But here’s what I think is happening here. Mark is showing a clear contrast between this blind man and the disciples. In fact, this blind man’s faith is somewhat of an indictment on the disciple’s failure to actually understand Jesus and his mission.

Inclusio In the Bible

Now, can we just get nerdy for a minute? Just like real quick, super quick. I’m not going to take long, all right? There’s a literary device that you’ll see in scripture called an inclusio. Can we say that out loud? Inclusio. All right, you can impress your friends. Now, inclusio is very simple. It’s where you have two sections that seem repetitive. It’s like the same thing is happening again, and there’s intentional material sandwiched in between. So it’s like brackets that intentionally draw your attention to the content in between the brackets.

What you’ll notice is that there are two instances in Mark’s gospel where Jesus opens the eyes of the blind. One of them is here in the passage we’re studying in chapter 10 and the other we already studied in chapter eight. Those are the two brackets. In both cases, Jesus heals a blind man. The question is, what’s happening in between?

We don’t have time to look in detail, but let me just summarize it for you. In between these two miracles, Jesus prophesies his suffering and death three times. Every single time, the disciples miss the point. So 8:32, Jesus predicts his suffering, and then Peter rebuked Jesus for being the pessimist. Remember how Jesus responds? He says, “Get behind me, Satan,” which is not a good look. That’s not what you want Jesus to say to you. If that’s what Jesus says to you, you’re doing it wrong, I guarantee.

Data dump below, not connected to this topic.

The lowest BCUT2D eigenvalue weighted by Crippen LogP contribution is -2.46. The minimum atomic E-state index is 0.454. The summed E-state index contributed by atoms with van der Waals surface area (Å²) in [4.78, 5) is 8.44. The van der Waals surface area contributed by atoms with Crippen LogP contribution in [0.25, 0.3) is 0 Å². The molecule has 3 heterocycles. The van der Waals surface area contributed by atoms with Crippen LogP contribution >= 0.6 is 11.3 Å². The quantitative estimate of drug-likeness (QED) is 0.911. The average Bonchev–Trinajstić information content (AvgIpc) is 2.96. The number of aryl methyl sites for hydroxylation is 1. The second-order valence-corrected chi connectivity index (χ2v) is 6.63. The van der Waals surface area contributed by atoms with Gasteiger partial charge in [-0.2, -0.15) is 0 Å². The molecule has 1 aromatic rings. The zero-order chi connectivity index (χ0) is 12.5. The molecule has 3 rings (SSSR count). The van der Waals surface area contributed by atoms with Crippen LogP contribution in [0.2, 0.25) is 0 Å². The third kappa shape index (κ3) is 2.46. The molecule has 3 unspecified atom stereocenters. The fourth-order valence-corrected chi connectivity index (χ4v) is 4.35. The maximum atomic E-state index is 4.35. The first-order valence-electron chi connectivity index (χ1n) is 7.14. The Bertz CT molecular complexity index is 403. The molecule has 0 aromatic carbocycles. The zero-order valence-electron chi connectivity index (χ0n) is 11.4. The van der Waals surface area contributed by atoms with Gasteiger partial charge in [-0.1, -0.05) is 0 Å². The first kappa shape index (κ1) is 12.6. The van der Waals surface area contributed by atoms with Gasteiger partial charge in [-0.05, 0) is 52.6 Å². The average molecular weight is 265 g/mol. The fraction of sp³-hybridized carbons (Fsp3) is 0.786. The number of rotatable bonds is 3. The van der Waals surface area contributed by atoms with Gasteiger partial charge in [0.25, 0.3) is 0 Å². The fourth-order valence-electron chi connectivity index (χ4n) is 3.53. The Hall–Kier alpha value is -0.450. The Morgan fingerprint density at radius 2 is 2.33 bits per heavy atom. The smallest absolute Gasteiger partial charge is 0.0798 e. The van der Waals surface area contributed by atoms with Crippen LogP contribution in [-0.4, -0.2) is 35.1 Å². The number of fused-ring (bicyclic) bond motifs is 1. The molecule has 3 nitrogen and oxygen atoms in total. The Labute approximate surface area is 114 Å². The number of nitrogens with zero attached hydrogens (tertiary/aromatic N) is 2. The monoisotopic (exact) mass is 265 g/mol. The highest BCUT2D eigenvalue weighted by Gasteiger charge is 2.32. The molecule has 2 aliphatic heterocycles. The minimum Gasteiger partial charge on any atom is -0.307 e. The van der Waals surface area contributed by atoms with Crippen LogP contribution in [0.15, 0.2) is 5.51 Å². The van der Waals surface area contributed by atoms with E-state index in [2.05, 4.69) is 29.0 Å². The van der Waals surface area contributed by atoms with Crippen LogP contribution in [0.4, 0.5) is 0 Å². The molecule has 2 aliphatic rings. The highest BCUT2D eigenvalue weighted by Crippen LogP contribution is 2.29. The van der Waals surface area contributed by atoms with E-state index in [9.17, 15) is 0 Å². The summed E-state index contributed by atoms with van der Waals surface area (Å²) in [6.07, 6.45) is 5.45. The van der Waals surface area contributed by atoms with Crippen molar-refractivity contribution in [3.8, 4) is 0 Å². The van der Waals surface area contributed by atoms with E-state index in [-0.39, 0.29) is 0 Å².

9:31, Jesus predicts his suffering a second time. Not only do the disciples not understand what he’s saying, but immediately after that they get into an argument about who is the greatest disciple.

Then in the passage we studied last week, 10:32, Jesus predicts his suffering a third time. In the very next paragraph is James and John saying, Jesus, can I have a word? I hear everything you’re saying, your flogging, your suffering. I got it. But real quick, can we get the VIP season in the kingdom? It’s like they’re here, but they’re not listening. They don’t really understand.